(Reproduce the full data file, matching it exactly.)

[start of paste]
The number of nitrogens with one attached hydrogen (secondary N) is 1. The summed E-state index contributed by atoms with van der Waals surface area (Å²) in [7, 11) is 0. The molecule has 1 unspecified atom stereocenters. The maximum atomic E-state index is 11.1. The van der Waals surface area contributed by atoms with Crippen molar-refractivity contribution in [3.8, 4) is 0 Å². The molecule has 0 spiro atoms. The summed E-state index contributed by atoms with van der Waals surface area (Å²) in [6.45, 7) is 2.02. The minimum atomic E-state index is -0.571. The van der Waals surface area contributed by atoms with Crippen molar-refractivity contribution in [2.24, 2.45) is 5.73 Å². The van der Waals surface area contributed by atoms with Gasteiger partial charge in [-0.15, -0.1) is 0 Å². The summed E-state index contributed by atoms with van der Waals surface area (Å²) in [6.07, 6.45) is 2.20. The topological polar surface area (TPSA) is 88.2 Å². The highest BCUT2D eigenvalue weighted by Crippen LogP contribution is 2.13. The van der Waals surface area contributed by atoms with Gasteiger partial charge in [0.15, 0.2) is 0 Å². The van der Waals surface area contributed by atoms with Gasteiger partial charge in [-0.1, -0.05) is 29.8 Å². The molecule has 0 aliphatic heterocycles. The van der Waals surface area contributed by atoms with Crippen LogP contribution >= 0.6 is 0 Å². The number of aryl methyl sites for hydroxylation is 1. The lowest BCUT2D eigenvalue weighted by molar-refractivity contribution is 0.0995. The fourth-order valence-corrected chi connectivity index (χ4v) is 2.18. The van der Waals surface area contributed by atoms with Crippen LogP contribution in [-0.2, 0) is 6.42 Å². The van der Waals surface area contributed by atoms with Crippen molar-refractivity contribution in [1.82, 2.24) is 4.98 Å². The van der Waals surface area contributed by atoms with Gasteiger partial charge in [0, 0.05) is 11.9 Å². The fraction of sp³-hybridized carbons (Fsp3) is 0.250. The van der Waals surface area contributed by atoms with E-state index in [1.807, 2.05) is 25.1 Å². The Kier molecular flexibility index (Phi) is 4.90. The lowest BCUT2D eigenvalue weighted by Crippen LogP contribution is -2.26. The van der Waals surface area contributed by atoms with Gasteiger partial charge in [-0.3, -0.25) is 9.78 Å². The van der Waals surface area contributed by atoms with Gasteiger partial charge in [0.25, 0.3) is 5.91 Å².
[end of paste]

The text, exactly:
The number of nitrogens with one attached hydrogen (secondary N) is 1. The summed E-state index contributed by atoms with van der Waals surface area (Å²) in [7, 11) is 0. The molecule has 1 unspecified atom stereocenters. The maximum atomic E-state index is 11.1. The van der Waals surface area contributed by atoms with Crippen molar-refractivity contribution in [3.8, 4) is 0 Å². The molecule has 0 spiro atoms. The summed E-state index contributed by atoms with van der Waals surface area (Å²) in [6.45, 7) is 2.02. The minimum atomic E-state index is -0.571. The van der Waals surface area contributed by atoms with Crippen molar-refractivity contribution in [2.24, 2.45) is 5.73 Å². The van der Waals surface area contributed by atoms with Gasteiger partial charge in [-0.15, -0.1) is 0 Å². The summed E-state index contributed by atoms with van der Waals surface area (Å²) in [6.07, 6.45) is 2.20. The topological polar surface area (TPSA) is 88.2 Å². The highest BCUT2D eigenvalue weighted by Crippen LogP contribution is 2.13. The van der Waals surface area contributed by atoms with Gasteiger partial charge in [0.15, 0.2) is 0 Å². The van der Waals surface area contributed by atoms with Gasteiger partial charge in [-0.1, -0.05) is 29.8 Å². The molecule has 0 aliphatic heterocycles. The van der Waals surface area contributed by atoms with Crippen LogP contribution >= 0.6 is 0 Å². The number of aryl methyl sites for hydroxylation is 1. The lowest BCUT2D eigenvalue weighted by molar-refractivity contribution is 0.0995. The fourth-order valence-corrected chi connectivity index (χ4v) is 2.18. The van der Waals surface area contributed by atoms with Crippen LogP contribution in [-0.2, 0) is 6.42 Å². The van der Waals surface area contributed by atoms with Crippen molar-refractivity contribution in [1.82, 2.24) is 4.98 Å². The van der Waals surface area contributed by atoms with Gasteiger partial charge in [0, 0.05) is 11.9 Å². The fraction of sp³-hybridized carbons (Fsp3) is 0.250. The van der Waals surface area contributed by atoms with E-state index in [1.807, 2.05) is 25.1 Å². The Kier molecular flexibility index (Phi) is 4.90. The lowest BCUT2D eigenvalue weighted by Crippen LogP contribution is -2.26. The van der Waals surface area contributed by atoms with Gasteiger partial charge in [-0.3, -0.25) is 9.78 Å². The van der Waals surface area contributed by atoms with Gasteiger partial charge in [0.25, 0.3) is 5.91 Å².